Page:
Late Pennsylvanian Trilobites consist of only a small handful of species. Trilobites were still 50 million years from extinction, but they were far from their previous size and diversity. Fossil Trilobite finds from this geologic age are tiny, often being only 4-6mm in width. Compare that to the largest known, which was 450mm long and weighed over 4 kilograms. So far I’ve mostly found pygidium specimens, also known as the tail section. The cephalon, or head, appears to be harder to track down, however, I did recover a specimen of the left side of one in 2020.
If you are looking for trilobites in Pennsylvania, the further East you go, the larger the finds tend to be. This is due to the rocks in the East being older in age, from a time when trilobites were in their prime. These western Pennsylvania specimens exist but can be difficult to find due to their tiny size.
The general distributions of Trilobites in Pennsylvanian rocks, as it pertains to stratigraphy and paleoecology, are not well known (Brezinski 1989). They are described as a rare find, and I can attest to that. I’ve only found about a half dozen examples over the past two years of searching through local rocks.
Two Late Pennsylvanian Trilobite Species of Interest
|Genus||Species||Described by||Strata Found In|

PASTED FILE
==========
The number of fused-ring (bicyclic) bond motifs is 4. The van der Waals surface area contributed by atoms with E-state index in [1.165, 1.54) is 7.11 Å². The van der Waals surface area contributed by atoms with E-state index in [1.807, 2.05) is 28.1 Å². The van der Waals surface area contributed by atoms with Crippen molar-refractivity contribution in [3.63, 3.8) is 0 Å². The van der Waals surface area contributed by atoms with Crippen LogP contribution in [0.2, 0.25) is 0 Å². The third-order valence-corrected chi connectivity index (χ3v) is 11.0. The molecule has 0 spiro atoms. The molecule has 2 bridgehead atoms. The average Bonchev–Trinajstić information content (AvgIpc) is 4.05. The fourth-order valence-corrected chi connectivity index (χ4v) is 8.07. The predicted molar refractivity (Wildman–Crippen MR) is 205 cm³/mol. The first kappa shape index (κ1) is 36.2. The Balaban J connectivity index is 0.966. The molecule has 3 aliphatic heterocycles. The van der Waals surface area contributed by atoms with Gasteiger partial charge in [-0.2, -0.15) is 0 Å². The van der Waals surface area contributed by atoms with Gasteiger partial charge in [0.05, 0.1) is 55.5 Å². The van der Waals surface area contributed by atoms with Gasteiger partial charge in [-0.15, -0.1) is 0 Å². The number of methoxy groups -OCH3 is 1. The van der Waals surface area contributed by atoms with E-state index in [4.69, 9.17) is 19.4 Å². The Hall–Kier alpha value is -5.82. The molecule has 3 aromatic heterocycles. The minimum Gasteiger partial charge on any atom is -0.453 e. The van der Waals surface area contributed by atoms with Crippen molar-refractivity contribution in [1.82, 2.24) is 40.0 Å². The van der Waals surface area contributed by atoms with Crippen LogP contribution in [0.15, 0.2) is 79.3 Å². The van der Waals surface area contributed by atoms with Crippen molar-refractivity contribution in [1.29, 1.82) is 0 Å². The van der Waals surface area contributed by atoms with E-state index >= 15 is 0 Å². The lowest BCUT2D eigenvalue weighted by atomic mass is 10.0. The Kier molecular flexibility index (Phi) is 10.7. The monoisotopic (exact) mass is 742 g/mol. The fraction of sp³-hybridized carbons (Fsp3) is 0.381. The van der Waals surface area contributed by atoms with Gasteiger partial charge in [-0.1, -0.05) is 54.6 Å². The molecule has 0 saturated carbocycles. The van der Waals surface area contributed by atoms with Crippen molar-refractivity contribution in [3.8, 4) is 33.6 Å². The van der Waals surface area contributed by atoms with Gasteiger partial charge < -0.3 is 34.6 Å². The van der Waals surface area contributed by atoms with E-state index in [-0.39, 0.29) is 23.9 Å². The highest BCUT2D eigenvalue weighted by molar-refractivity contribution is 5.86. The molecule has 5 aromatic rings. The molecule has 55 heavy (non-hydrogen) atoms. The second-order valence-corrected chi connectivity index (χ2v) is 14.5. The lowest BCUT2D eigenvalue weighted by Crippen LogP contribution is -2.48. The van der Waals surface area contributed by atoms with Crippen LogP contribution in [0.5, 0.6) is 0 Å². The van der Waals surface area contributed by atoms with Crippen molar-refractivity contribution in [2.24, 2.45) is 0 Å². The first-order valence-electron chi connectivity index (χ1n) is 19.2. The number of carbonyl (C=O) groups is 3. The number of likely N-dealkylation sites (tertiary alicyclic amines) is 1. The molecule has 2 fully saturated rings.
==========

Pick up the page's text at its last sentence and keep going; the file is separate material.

|Ameura||missouriensis||(Shumard)||Brush Creek / Pine Creek|
|Ditomopyge||scitula||(Meek & Worthen)||Brush Creek / Pine Creek|
Ameura missouriensis and Ditomopyge scitula are the two species that I have focused on, as they are the only two known to exist where I search. Both of these extend back in time through the Allegheny and Pottsville formations in Ohio. The state of Ohio is often referenced in research here as the Ohio Geological Survey has spent far more resources into researching and writing about paleontology than Pennsylvania.
One of the highly interesting facts presented in Pennsylvanian Trilobites of Ohio (Report of Investigations No. 142) by D. Brezinski et al is that Ditomopyge scitula exhibits proven morphological variation across the strata. From the Pottsville Formation, through the Allegheny Formation until the later Conemaugh Formation, the average width of the Pygidal drops from nearly 8mm to below 6mm. This width also drops by 2mm.
Trilobite Temporal Range
Carboniferous / Permian Trilobite Anatomy
Carboniferous Trilobite Specimens
Below are several specimens I have collected locally in the Brush Creek limestone and the Pine Creek limestone. The Pine Creek specimens tend to be more complete, however, the free / fixed cheek that I found was from Brush Creek limestone.
Late Pennsylvanian Trilobites Specimen Posts
More Pennsylvanian Trilobite Information Online
- Order Proetida – Sam Gon III, a Guide to the Orders of Trilobites
- 1970, Pabian, R.K., Record in Rock: A Handbook of the Invertebrate Fossils of Nebraska
- Brezinski, D.K., Sturgeon, M.T., Hoare, R.D., 1989, Pennsylvanian Trilobites of Ohio, Report on Investigations No. 142
- Shimer, H.W, Shrock, R.R., 1944, Index Fossils of North America, P. 637, 645, 648